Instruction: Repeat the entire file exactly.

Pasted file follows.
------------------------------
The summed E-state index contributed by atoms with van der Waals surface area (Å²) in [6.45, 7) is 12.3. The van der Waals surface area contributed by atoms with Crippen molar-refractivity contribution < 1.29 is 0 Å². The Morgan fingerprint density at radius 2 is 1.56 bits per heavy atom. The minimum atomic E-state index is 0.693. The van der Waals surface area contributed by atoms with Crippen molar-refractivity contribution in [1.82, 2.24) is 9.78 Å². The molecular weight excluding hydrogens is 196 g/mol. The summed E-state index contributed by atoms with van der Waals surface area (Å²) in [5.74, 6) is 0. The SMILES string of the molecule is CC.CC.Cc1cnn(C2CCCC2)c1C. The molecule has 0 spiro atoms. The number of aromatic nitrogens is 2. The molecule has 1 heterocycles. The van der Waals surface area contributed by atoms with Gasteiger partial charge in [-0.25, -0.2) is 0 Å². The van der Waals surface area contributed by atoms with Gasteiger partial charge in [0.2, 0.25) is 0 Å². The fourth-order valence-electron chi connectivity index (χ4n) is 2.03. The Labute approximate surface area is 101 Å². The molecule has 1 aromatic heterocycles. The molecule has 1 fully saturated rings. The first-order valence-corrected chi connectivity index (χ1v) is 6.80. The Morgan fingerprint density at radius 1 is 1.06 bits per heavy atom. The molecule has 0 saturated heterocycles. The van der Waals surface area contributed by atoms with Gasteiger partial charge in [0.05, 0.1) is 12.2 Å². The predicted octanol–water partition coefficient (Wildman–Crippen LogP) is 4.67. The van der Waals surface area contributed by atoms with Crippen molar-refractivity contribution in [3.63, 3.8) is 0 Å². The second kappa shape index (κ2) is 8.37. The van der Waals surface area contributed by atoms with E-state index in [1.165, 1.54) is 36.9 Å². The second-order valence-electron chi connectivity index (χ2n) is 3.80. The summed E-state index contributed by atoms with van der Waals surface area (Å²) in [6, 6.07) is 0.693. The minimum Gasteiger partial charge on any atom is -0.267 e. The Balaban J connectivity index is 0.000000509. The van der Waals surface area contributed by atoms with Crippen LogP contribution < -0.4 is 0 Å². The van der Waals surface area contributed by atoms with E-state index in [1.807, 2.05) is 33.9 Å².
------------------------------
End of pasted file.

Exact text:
The summed E-state index contributed by atoms with van der Waals surface area (Å²) in [6.45, 7) is 12.3. The van der Waals surface area contributed by atoms with Crippen molar-refractivity contribution < 1.29 is 0 Å². The Morgan fingerprint density at radius 2 is 1.56 bits per heavy atom. The minimum atomic E-state index is 0.693. The van der Waals surface area contributed by atoms with Crippen molar-refractivity contribution in [1.82, 2.24) is 9.78 Å². The molecular weight excluding hydrogens is 196 g/mol. The summed E-state index contributed by atoms with van der Waals surface area (Å²) in [5.74, 6) is 0. The SMILES string of the molecule is CC.CC.Cc1cnn(C2CCCC2)c1C. The molecule has 0 spiro atoms. The number of aromatic nitrogens is 2. The molecule has 1 heterocycles. The van der Waals surface area contributed by atoms with Gasteiger partial charge in [-0.25, -0.2) is 0 Å². The van der Waals surface area contributed by atoms with Gasteiger partial charge in [0.2, 0.25) is 0 Å². The fourth-order valence-electron chi connectivity index (χ4n) is 2.03. The Labute approximate surface area is 101 Å². The molecule has 1 aromatic heterocycles. The molecule has 1 fully saturated rings. The first-order valence-corrected chi connectivity index (χ1v) is 6.80. The Morgan fingerprint density at radius 1 is 1.06 bits per heavy atom. The molecule has 0 saturated heterocycles. The van der Waals surface area contributed by atoms with Gasteiger partial charge in [0.05, 0.1) is 12.2 Å². The predicted octanol–water partition coefficient (Wildman–Crippen LogP) is 4.67. The van der Waals surface area contributed by atoms with Crippen molar-refractivity contribution in [3.63, 3.8) is 0 Å². The second kappa shape index (κ2) is 8.37. The van der Waals surface area contributed by atoms with E-state index in [1.165, 1.54) is 36.9 Å². The second-order valence-electron chi connectivity index (χ2n) is 3.80. The summed E-state index contributed by atoms with van der Waals surface area (Å²) in [6, 6.07) is 0.693. The minimum Gasteiger partial charge on any atom is -0.267 e. The Balaban J connectivity index is 0.000000509. The van der Waals surface area contributed by atoms with Crippen LogP contribution < -0.4 is 0 Å². The van der Waals surface area contributed by atoms with E-state index in [1.807, 2.05) is 33.9 Å².